Legislative Advocacy - Influencing Support for the Social Studies in K-12 Schools
Geography - Civics - Economics - US History - World History
Why should Arizona educators be involved politically?
"Why must we save social studies education for all students? A voluminous literature, written by scholars, curriculum makers, and practitioners alike, speaks convincingly to that question. I will only add - at the risk of repeating bad news - that, internationally, public opinion of the United States, both its government and its people, worsens every day. The domestic and international issues facing us are so complex and pressing that, to preserve democracy, as we know it, citizens must have some depth of historical political, and cultural understanding. Making good decisions requires that. It's one thing to have a nation of diverse opinions, which is crucial for democracy, but opinion before knowledge, or without tolerance, leads to demise. We've seen more than enough evidence of that in recent years."
- Judith L. Pace, Education Week (Vol. 27, Issue 16, pp. 26-27)
Sandra Day O'Connor Civic Learning Act
In late 2011, Congressmen Tom Cole (R-Okla.) and Mike Honda (D-Calif.) introduced H.R. 3464, the "Sandra Day O'Connor Civic Learning Act," to establish a competitive grant program for civic learning and require the collection and public release of state-level data from the National Assessment of Educational Progress (NAEP) in civics and history. Congressmen Cole and Honda are now working to secure co-sponsors. Visit Campaign for the Civic Mission of Schools for more information on the act.
"Leaders have duty to maintain, develop education"
by Justice Sandra Day O'Connor (ret.), Paul J. Luna, Lattie Coor and Don Budinger
The recent launch of The Arizona Education Commitment by the O'Connor House and Expect More Arizona has succeeded in initiating a critically important conversation: the Arizona Constitution prioritizes education, and Arizona's leaders have a duty to uphold that mandate.
What difference does it make to a social studies classroom teacher or a district specialist?
"More than ever before, politics and policies are having an impact on what we do every day in our classrooms. We need to take an active role in affecting those politics and policies. We need to speak up and speak out. We have more power than many of us realize."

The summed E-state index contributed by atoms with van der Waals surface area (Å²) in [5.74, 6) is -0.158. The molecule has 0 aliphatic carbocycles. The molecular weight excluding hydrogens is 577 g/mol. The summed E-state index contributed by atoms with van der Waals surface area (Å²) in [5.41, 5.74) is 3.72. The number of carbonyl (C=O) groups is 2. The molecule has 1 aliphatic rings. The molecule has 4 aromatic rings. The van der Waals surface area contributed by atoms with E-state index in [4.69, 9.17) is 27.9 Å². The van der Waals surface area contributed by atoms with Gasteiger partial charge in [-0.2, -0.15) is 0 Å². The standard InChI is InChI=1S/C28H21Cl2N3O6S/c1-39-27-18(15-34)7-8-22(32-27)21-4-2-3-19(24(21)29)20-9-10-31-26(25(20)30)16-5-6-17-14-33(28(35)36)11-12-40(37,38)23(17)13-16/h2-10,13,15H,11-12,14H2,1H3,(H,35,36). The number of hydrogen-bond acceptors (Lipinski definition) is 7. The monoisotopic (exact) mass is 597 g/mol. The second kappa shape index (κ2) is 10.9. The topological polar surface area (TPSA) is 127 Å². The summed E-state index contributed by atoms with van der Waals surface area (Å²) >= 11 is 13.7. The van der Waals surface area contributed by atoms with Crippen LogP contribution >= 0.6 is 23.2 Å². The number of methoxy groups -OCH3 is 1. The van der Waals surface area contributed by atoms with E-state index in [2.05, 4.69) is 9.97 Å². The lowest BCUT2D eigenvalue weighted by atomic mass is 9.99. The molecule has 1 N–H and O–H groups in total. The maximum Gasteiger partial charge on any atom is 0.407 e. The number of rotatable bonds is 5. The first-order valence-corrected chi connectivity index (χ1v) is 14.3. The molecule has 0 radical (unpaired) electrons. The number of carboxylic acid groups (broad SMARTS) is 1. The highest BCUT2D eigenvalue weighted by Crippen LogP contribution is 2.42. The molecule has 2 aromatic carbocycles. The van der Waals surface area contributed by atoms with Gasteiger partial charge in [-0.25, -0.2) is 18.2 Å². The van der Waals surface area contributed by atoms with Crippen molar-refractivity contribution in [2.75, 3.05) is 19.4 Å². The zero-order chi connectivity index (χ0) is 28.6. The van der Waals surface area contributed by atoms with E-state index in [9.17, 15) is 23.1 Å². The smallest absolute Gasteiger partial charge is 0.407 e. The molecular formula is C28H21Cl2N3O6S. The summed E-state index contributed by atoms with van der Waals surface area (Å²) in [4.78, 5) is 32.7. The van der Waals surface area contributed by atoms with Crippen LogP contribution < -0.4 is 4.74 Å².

- Denee Mattioli, 2003-04 NCSS President
How does the increased emphasis on science and math in education impact instruction in the social studies?
Arizona Bans Ethnic Studies for K-12 Students!
PBS NewsHour Extra (Posted: December 28, 2010). Check the PBS website for teacher and student resources on this issue:
As a debate about immigration and its role in American history and culture plays out around the nation, the state of Arizona has banned "ethnic studies" in all its public K-12 schools.
The National Association for Multicultural Education (NAME) has issued a press release on Arizona's policy on ethnic studies. Download pdf here.
What does the future of social studies in K-12 education look like for Arizona students? What role will you play?
Contact your State Representative or State Senator - Click Here!
How a bill becomes law in Arizona - pdf created by Arizona Republic staffers: Download
Contact your Federal Representative or Senator -
Special End-of-Year-2010 message from Susan Griffin, NCSS Executive Director
In November, 2010, at the NCSS Annual Conference, I spoke to social studies professionals from around the country and, as I am every year, I was inspired by their dedication and heartened by their stories from the classroom. I also heard far too often about the difficulties social studies educators are facing due to the challenging economy and the erosion of support and funding for social studies subjects.
National Council for the Social Studies is working hard to support social studies professionals as they prepare students for citizenship, college and career in the face of these challenges by:
• Standing up for your profession and helping educators advocate for social studies locally by providing regular legislative and policy updates and timely alerts for contacting your members of Congress.
• Conducting outstanding professional development experiences through the NCSS Annual Conference; summer professional development institutes; and joint courses with American Public University.
• Providing guidance on social studies curricula through the recently published National Curriculum Standards for Social Studies: A Framework for Teaching, Learning, and Assessment.
• Developing an online community for social studies educators to share knowledge, resources, and support colleagues across the country. The launch of NCSS Connected offers NCSS members new opportunities to meet and communicate with one another online through Community e-groups; send queries and messages to discussion lists; and share presentations, pictures, documents, videos or other content.
• Working with state education agencies and professional organizations representing civics, economics, geography and history to ensure that social studies standards are developed based on input from scholars and professional educators.
The problems in the economy and the scarcity of funding for social studies education also affects NCSS. To ensure that NCSS can continue to lead your profession and fight the marginalization of social studies during this critical time, we need your help. Please consider making a completely tax-deductible year-end donation to NCSS today in the amount of $20, $50, or more. Your assistance will enable NCSS to continue our work and to invest strategically in new programs and fulfill our mission to provide leadership, service, and support for all social studies educators.